Variant of Fox.
Fray French, English
From the German surname Frey or the Old French given name FRAY.
Free English
Nickname or status name from Old English frēo "free(-born)", i.e. not a serf.
Frey German
Status name for a free man, as opposed to a bondsman or serf, in the feudal system, from Middle High German vri "free", "independent".
Frog English
From the English word frog which is a type of amphibian.
From Jewish
Variant of Fromm.
From Swedish
From Swedish from "pious, devout, religious, holy".
Fuad Arabic, Bengali, Dhivehi
From the given name Fuad.
Fuji Japanese
(藤) Fuji is a common surname that means "wisteria".
Fuks Yiddish
It literally means "fox".
Fümm Romansh
Derived from Romansh füm "smoke", this is an occupational surname denoting a blacksmith.
Fung Chinese (Cantonese)
Cantonese romanization of Feng.
Funk German
Derived from Middle High German vunke "spark". ... [more]
Fuse Japanese
From Japanese 布 (fu) meaning "cloth" and 施 (se) meaning "give, bestow".
Fusi Italian
Italian: of uncertain origin; it could be Greek, compare modern Greek Soyses, or alternatively, Caracausi suggests, of Arabic or Hebrew origin.
Fuss Medieval Low German
German from Middle High German fus ‘foot’, hence most probably a nickname for someone with some peculiarity or deformity of the foot, but perhaps also a topographic name for someone who lived at the foot of a hill.
Fust German
Variant of Faust or a nickname for a person who was strong and pugnacious, derived from Old German fust "fist".
Fyfe English
From the place 'Fyfe'
Gabe Biblical Hebrew
From the name Gabriel
Gabr Arabic
From the given name Jabr.
Gadd Welsh
Means "battlefield" in Welsh. Comes from the Welsh word gad which means battlefield.
Gade Danish
Means "street" in Danish.
Gahi Filipino, Cebuano
Means "hard, stiff, tough" in Cebuano.
Gain Bengali
Alternate transcription of Bengali গায়েন (see Gayen).
Gall Spanish
In fact it is Catalan. See italian Gall... [more]
Gall Scottish, Irish, English
Nickname, of Celtic origin, meaning "foreigner" or "stranger". In the Scottish Highlands the Gaelic term gall was applied to people from the English-speaking lowlands and to Scandinavians; in Ireland the same term was applied to settlers who arrived from Wales and England in the wake of the Anglo-Norman invasion of the 12th century... [more]
Galo Spanish
From the given name Galo.
Galt English
An early member was a person with a fancied resemblance to the wild boar.
Gama Portuguese
Probably from gama ‘fallow deer doe’, feminine form of gamo, possibly as a topographic or habitational name.
Gamp English (British)
This surname is thought to originate from Sarah or Sairey Gamp, Mrs. Gamp as she is more commonly known, in the novel Martin Chuzzlewit by Charles Dickens.... [more]
Gann German
Topographic name for someone who lived near an expanse of scree, Middle High German gant.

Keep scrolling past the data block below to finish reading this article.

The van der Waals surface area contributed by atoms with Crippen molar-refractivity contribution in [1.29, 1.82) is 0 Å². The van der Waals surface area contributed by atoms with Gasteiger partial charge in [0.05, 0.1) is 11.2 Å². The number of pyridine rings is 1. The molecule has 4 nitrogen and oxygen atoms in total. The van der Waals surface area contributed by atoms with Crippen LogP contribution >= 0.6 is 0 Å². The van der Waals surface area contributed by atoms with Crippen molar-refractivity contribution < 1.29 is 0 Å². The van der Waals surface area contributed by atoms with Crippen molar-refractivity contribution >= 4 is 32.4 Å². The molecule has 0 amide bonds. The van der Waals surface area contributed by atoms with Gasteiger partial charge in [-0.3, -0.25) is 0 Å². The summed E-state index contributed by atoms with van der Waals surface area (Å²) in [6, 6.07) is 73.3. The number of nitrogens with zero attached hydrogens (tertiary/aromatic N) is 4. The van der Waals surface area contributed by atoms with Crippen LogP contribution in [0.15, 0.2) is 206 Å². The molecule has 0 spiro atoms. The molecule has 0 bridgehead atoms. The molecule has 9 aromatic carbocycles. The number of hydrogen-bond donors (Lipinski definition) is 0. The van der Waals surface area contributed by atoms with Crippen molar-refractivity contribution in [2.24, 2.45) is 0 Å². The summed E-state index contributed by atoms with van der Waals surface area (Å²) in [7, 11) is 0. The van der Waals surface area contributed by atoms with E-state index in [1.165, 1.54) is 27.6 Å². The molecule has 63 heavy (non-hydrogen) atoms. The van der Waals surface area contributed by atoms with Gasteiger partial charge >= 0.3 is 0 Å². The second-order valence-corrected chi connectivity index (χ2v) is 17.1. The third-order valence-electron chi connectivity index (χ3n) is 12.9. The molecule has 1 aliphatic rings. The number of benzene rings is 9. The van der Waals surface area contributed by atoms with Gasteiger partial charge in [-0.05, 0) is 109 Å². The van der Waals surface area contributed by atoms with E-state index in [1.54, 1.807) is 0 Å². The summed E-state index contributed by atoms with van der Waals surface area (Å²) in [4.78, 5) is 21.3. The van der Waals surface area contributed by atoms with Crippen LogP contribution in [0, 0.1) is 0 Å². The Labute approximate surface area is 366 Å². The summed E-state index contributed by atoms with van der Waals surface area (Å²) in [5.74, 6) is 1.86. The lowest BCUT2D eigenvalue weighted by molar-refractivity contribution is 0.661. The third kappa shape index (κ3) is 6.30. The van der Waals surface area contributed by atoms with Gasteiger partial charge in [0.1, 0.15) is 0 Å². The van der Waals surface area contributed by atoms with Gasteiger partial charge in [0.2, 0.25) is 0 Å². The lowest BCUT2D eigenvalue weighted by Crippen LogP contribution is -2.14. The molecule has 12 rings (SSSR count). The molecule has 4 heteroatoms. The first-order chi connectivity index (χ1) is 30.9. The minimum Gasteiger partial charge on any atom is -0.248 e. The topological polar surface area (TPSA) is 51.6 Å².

Gans German, Dutch
Meaning "goose", perhaps referring to someone who worked with geese, related to Ganser.
Gara Hungarian
Variant of Garay.
Garg Indian, Hindi, Punjabi
From Garga, the name of an ancient Hindu sage.
Gast German, Germanic
From the Ancient Germanic name element Gast.
Gato Spanish
Gato is a Spanish, Portuguese and Galician word for cat.
Gatz German
Habitational name from a place so named in Pomerania.
Gaul Scottish (Latinized, Rare), Irish, German
Scottish and Irish: variant of Gall ... [more]
Gaya African
African spelling, surname form, and variant spelling of Gaia. It is the 18,784th most frequently used surname in the world. It is borne by approximately 1 in 246,879 people... [more]
Gaye English
Possibly a nickname for a cheerful person, derived from the archaic word "gay" meaning "happy". A famous bearer was the American singer Marvin Gaye (1939-1984).
Gear English
Derived from the Germanic name element ger, meaning "spear".
Geng Chinese
From Chinese 耿 (gěng) referring to the ancient city of Geng, which existed during the Shang dynasty in what is now Henan province. Alternately it may come from the name of an ancient state that existed during the Spring and Autumn period in present-day Shanxi province.
Gere English
Variant of Geer, Gehr or Geary, all related to the Old High German element gēr (Old English gār, Old Norse geirr) meaning "spear, arrow". A famous bearer is American actor Richard Gere (b... [more]
Gerz German
Variant of Gertz.
Ghio Italian
From the given name Guido
Gibs English
Variant of Gibbs
Giel Medieval English
From a medieval personal name of which the original form was Latin Aegidius, from Greek aigidion ‘kid’, ‘young goat’. Compare English Giles.... [more]
Gill Indian, Punjabi
Derived from Punjabi ਗਿੱਲਾ (gila) meaning "wet, damp, moist".
Gino Italian
From the given name Gino.
Gioè Italian
This is a short form of given name Gioele used as surname.